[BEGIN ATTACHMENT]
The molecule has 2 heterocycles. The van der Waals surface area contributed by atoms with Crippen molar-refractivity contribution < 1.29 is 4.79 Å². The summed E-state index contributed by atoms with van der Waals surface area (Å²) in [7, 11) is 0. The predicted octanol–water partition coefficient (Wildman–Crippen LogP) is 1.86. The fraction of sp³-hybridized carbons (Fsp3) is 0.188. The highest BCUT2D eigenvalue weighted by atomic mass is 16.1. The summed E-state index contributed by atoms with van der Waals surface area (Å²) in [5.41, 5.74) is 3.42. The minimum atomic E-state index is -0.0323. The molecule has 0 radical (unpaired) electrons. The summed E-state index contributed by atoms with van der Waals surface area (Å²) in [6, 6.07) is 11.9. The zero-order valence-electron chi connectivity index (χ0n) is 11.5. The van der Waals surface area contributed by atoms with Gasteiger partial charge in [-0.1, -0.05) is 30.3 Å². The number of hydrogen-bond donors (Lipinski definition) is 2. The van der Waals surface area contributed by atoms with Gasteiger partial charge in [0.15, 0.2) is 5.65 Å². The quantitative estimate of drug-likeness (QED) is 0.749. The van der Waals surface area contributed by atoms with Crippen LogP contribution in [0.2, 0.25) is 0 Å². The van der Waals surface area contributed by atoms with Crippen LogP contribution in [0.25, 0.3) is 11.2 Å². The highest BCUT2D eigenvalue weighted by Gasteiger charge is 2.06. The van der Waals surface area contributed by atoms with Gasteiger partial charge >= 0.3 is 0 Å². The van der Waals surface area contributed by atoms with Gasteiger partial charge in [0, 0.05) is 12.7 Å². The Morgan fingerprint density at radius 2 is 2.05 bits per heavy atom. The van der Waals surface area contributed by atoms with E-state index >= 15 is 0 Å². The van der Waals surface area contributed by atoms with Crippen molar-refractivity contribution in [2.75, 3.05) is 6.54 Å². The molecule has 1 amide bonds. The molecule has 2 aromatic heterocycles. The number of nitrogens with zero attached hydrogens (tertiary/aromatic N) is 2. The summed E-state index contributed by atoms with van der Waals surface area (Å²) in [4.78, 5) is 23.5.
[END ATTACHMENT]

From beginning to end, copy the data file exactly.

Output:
The molecule has 2 heterocycles. The van der Waals surface area contributed by atoms with Crippen molar-refractivity contribution < 1.29 is 4.79 Å². The summed E-state index contributed by atoms with van der Waals surface area (Å²) in [7, 11) is 0. The predicted octanol–water partition coefficient (Wildman–Crippen LogP) is 1.86. The fraction of sp³-hybridized carbons (Fsp3) is 0.188. The highest BCUT2D eigenvalue weighted by atomic mass is 16.1. The summed E-state index contributed by atoms with van der Waals surface area (Å²) in [5.41, 5.74) is 3.42. The minimum atomic E-state index is -0.0323. The molecule has 0 radical (unpaired) electrons. The summed E-state index contributed by atoms with van der Waals surface area (Å²) in [6, 6.07) is 11.9. The zero-order valence-electron chi connectivity index (χ0n) is 11.5. The van der Waals surface area contributed by atoms with Gasteiger partial charge in [-0.1, -0.05) is 30.3 Å². The number of hydrogen-bond donors (Lipinski definition) is 2. The van der Waals surface area contributed by atoms with Gasteiger partial charge in [0.15, 0.2) is 5.65 Å². The quantitative estimate of drug-likeness (QED) is 0.749. The van der Waals surface area contributed by atoms with Crippen LogP contribution in [0.2, 0.25) is 0 Å². The van der Waals surface area contributed by atoms with Crippen LogP contribution in [0.25, 0.3) is 11.2 Å². The highest BCUT2D eigenvalue weighted by Gasteiger charge is 2.06. The van der Waals surface area contributed by atoms with Gasteiger partial charge >= 0.3 is 0 Å². The van der Waals surface area contributed by atoms with Gasteiger partial charge in [0, 0.05) is 12.7 Å². The Morgan fingerprint density at radius 2 is 2.05 bits per heavy atom. The van der Waals surface area contributed by atoms with E-state index >= 15 is 0 Å². The van der Waals surface area contributed by atoms with Crippen molar-refractivity contribution in [2.75, 3.05) is 6.54 Å². The molecule has 1 amide bonds. The molecule has 2 aromatic heterocycles. The number of nitrogens with zero attached hydrogens (tertiary/aromatic N) is 2. The summed E-state index contributed by atoms with van der Waals surface area (Å²) in [4.78, 5) is 23.5.